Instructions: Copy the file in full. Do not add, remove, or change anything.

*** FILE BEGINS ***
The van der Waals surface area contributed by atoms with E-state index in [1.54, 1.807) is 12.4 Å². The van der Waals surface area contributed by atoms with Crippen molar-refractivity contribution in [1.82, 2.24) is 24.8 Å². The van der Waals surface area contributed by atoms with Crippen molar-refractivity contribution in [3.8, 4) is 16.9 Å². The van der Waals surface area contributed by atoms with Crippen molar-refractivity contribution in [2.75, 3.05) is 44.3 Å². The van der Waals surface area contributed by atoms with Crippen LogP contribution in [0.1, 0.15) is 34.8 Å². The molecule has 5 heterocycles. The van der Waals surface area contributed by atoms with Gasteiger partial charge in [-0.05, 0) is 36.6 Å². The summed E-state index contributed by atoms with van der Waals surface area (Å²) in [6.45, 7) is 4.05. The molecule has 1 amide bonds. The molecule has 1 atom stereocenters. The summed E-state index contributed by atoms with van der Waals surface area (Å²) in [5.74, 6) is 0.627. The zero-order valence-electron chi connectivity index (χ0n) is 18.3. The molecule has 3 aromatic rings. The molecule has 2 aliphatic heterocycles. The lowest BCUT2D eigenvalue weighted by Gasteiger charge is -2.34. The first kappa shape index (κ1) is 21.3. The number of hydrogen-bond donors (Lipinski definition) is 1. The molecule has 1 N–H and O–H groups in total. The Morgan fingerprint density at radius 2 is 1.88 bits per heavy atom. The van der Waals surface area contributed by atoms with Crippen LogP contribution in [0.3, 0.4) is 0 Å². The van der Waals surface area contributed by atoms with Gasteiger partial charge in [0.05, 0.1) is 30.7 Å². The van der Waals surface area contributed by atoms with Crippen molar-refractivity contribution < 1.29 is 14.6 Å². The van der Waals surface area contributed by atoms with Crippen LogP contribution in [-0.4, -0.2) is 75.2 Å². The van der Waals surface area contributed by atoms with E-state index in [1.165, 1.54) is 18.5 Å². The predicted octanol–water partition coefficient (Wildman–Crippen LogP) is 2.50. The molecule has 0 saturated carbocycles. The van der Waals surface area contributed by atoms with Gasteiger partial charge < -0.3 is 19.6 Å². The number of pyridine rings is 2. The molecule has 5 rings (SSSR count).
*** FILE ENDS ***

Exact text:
The van der Waals surface area contributed by atoms with E-state index in [1.54, 1.807) is 12.4 Å². The van der Waals surface area contributed by atoms with Crippen molar-refractivity contribution in [1.82, 2.24) is 24.8 Å². The van der Waals surface area contributed by atoms with Crippen molar-refractivity contribution in [3.8, 4) is 16.9 Å². The van der Waals surface area contributed by atoms with Crippen molar-refractivity contribution in [2.75, 3.05) is 44.3 Å². The van der Waals surface area contributed by atoms with Crippen LogP contribution in [0.1, 0.15) is 34.8 Å². The molecule has 5 heterocycles. The van der Waals surface area contributed by atoms with Gasteiger partial charge in [-0.05, 0) is 36.6 Å². The summed E-state index contributed by atoms with van der Waals surface area (Å²) in [6.45, 7) is 4.05. The molecule has 1 amide bonds. The molecule has 1 atom stereocenters. The summed E-state index contributed by atoms with van der Waals surface area (Å²) in [5.74, 6) is 0.627. The zero-order valence-electron chi connectivity index (χ0n) is 18.3. The molecule has 3 aromatic rings. The molecule has 2 aliphatic heterocycles. The lowest BCUT2D eigenvalue weighted by Gasteiger charge is -2.34. The first kappa shape index (κ1) is 21.3. The number of hydrogen-bond donors (Lipinski definition) is 1. The molecule has 1 N–H and O–H groups in total. The Morgan fingerprint density at radius 2 is 1.88 bits per heavy atom. The van der Waals surface area contributed by atoms with Crippen LogP contribution in [0.3, 0.4) is 0 Å². The van der Waals surface area contributed by atoms with Gasteiger partial charge in [0.05, 0.1) is 30.7 Å². The van der Waals surface area contributed by atoms with Crippen molar-refractivity contribution < 1.29 is 14.6 Å². The van der Waals surface area contributed by atoms with Crippen LogP contribution in [-0.4, -0.2) is 75.2 Å². The van der Waals surface area contributed by atoms with E-state index in [1.165, 1.54) is 18.5 Å². The predicted octanol–water partition coefficient (Wildman–Crippen LogP) is 2.50. The molecule has 0 saturated carbocycles. The van der Waals surface area contributed by atoms with Gasteiger partial charge < -0.3 is 19.6 Å². The number of pyridine rings is 2. The molecule has 5 rings (SSSR count).